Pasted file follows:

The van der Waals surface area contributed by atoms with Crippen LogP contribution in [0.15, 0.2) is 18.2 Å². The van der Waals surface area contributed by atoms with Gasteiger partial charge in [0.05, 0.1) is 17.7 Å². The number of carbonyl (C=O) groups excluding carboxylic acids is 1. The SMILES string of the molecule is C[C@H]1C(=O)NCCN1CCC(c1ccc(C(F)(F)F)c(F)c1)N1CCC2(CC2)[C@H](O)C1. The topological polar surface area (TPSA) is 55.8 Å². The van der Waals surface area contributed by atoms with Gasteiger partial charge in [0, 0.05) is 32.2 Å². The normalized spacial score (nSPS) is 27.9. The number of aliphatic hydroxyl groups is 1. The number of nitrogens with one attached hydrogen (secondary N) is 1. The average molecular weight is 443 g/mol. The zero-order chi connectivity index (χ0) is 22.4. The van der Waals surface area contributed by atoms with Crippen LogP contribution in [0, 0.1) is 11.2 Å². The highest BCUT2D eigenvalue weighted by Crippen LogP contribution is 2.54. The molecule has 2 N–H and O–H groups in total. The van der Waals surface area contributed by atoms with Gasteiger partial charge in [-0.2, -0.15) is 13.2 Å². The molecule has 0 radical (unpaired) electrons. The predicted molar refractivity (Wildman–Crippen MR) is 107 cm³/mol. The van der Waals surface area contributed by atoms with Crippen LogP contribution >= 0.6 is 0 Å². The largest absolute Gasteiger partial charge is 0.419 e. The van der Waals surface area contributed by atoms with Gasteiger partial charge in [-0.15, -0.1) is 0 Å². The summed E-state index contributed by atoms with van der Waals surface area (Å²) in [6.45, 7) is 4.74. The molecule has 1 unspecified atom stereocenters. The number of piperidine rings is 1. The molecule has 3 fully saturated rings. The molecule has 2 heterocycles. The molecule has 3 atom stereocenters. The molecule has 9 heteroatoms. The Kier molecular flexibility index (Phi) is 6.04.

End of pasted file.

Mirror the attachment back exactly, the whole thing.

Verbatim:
The van der Waals surface area contributed by atoms with Crippen LogP contribution in [0.15, 0.2) is 18.2 Å². The van der Waals surface area contributed by atoms with Gasteiger partial charge in [0.05, 0.1) is 17.7 Å². The number of carbonyl (C=O) groups excluding carboxylic acids is 1. The SMILES string of the molecule is C[C@H]1C(=O)NCCN1CCC(c1ccc(C(F)(F)F)c(F)c1)N1CCC2(CC2)[C@H](O)C1. The topological polar surface area (TPSA) is 55.8 Å². The van der Waals surface area contributed by atoms with Gasteiger partial charge in [0, 0.05) is 32.2 Å². The normalized spacial score (nSPS) is 27.9. The number of aliphatic hydroxyl groups is 1. The number of nitrogens with one attached hydrogen (secondary N) is 1. The average molecular weight is 443 g/mol. The zero-order chi connectivity index (χ0) is 22.4. The van der Waals surface area contributed by atoms with Crippen LogP contribution in [0, 0.1) is 11.2 Å². The highest BCUT2D eigenvalue weighted by Crippen LogP contribution is 2.54. The molecule has 2 N–H and O–H groups in total. The van der Waals surface area contributed by atoms with Gasteiger partial charge in [-0.2, -0.15) is 13.2 Å². The molecule has 0 radical (unpaired) electrons. The predicted molar refractivity (Wildman–Crippen MR) is 107 cm³/mol. The van der Waals surface area contributed by atoms with Crippen LogP contribution >= 0.6 is 0 Å². The largest absolute Gasteiger partial charge is 0.419 e. The van der Waals surface area contributed by atoms with Gasteiger partial charge in [-0.15, -0.1) is 0 Å². The summed E-state index contributed by atoms with van der Waals surface area (Å²) in [6.45, 7) is 4.74. The molecule has 1 unspecified atom stereocenters. The number of piperidine rings is 1. The molecule has 3 fully saturated rings. The molecule has 2 heterocycles. The molecule has 3 atom stereocenters. The molecule has 9 heteroatoms. The Kier molecular flexibility index (Phi) is 6.04.